According to existing theory, electrons are accelerated up to ultra-relativistic energies(1) inside Jupiter's magnetic field by betatron and Fermi processes as a result of radial diffusion towards the planet and conservation of the first two adiabatic invariants(2-4). Recently, it has been shown that gyro-resonant electron acceleration by whistler-mode waves(5,6) is a major, if not dominant(7), process for accelerating electrons inside the Earth's outer radiation zone, and has redefined our concept for producing the Van Allen radiation belts(8). Here, we present a survey of data from the Galileo spacecraft at Jupiter, which shows that intense whistler-mode waves are observed outside the orbit of the moon Io and, using Fokker-Planck simulations, are strong enough to accelerate electrons to relativistic energies on timescales comparable to that for electron transport. Gyroresonant acceleration is most effective between 6 and 12 jovian radii (R-j) and provides the missing step in the production of intense synchrotron radiation from Jupiter(1,9).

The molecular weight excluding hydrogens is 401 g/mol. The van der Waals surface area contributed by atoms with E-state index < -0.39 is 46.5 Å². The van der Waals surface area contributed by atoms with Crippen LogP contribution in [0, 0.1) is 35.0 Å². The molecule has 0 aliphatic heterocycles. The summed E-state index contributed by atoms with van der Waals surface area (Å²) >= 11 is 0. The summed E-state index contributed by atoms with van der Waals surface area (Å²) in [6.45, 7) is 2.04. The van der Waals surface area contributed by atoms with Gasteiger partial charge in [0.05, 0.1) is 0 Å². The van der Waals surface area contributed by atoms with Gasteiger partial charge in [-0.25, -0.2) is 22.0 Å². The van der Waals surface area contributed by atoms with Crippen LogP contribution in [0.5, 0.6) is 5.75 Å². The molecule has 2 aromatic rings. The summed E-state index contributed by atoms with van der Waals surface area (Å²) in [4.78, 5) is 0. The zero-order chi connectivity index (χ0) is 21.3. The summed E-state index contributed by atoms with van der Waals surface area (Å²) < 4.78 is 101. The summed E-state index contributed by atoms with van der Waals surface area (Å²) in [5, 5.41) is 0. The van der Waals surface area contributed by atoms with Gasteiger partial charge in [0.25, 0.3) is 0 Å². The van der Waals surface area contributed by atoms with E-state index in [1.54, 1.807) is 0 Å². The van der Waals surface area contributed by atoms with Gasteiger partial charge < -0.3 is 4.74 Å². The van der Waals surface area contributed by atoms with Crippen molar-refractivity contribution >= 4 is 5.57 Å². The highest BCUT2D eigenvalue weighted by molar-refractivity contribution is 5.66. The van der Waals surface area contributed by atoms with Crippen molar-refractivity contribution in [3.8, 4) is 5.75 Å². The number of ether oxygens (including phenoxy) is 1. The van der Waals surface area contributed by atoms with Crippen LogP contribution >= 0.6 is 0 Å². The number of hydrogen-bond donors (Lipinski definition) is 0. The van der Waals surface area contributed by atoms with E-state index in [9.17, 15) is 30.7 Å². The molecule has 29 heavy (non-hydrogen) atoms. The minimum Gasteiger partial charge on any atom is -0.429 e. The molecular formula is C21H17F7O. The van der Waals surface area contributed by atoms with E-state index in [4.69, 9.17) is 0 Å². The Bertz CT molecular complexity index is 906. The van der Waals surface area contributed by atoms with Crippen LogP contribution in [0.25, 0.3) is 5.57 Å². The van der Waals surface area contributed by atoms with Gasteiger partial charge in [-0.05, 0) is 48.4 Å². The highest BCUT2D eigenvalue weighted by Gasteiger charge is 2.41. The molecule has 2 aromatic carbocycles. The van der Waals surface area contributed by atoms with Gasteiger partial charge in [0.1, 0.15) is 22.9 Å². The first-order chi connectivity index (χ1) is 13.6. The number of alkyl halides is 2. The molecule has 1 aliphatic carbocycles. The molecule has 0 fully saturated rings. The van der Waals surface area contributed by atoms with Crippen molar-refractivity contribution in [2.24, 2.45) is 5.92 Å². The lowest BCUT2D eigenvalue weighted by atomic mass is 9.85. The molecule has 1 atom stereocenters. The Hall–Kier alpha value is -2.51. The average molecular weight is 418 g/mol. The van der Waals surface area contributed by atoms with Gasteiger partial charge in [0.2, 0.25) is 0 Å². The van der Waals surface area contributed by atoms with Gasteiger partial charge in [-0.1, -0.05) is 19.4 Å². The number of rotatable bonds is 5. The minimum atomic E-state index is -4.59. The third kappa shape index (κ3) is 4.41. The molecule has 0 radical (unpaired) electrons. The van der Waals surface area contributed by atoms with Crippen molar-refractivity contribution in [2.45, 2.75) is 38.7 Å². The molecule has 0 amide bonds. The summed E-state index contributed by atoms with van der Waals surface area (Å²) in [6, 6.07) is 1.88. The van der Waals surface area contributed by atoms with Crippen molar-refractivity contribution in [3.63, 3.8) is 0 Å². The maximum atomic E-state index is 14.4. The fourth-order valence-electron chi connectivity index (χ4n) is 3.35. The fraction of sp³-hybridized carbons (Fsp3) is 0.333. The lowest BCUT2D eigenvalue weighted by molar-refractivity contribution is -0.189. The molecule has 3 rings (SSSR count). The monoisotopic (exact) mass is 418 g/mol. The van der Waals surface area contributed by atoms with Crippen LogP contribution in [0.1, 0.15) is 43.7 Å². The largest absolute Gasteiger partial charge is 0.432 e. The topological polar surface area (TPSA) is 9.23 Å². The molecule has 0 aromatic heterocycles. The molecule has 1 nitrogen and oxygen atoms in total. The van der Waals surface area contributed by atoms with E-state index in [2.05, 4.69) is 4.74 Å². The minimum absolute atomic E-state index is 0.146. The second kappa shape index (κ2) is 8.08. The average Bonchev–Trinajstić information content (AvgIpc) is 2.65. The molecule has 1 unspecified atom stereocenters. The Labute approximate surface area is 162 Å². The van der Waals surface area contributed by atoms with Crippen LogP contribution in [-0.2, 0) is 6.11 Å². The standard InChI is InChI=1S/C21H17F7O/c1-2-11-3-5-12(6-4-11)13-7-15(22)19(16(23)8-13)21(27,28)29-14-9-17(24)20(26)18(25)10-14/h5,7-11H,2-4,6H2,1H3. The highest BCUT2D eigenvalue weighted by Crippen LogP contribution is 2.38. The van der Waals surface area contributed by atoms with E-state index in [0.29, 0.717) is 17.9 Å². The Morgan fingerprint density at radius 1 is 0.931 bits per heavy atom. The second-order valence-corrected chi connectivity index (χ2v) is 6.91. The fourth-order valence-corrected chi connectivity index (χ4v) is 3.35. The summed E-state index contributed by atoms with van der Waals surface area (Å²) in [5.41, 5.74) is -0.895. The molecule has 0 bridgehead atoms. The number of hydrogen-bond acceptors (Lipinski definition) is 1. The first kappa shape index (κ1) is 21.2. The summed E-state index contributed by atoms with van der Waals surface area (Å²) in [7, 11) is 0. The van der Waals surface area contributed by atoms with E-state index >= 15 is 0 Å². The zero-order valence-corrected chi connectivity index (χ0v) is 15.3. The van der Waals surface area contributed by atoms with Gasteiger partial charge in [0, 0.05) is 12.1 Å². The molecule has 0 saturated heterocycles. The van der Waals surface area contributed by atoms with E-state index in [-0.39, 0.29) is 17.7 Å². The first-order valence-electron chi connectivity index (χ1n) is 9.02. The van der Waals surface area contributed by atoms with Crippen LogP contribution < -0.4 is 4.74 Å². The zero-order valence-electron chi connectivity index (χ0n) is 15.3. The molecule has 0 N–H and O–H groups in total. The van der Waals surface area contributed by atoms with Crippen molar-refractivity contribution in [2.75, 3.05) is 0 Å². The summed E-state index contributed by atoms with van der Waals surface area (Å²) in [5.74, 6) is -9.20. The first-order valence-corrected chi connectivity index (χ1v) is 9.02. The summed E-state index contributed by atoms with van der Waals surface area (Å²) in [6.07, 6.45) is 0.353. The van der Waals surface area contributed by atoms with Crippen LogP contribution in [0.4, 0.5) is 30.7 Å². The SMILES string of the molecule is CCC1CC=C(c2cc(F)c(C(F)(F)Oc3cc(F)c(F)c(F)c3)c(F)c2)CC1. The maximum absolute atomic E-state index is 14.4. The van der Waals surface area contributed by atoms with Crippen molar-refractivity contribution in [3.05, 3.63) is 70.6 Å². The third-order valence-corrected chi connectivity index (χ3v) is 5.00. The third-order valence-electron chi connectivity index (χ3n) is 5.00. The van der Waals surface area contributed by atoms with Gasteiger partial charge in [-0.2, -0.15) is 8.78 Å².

Authors: Horne, Richard B. ORCID record for Richard B. Horne, Thorne, Richard M., Glauert, Sarah A. ORCID record for Sarah A. Glauert, Menietti, J. Douglas, Shprits, Yuri Y., Gurnett, Donald A.
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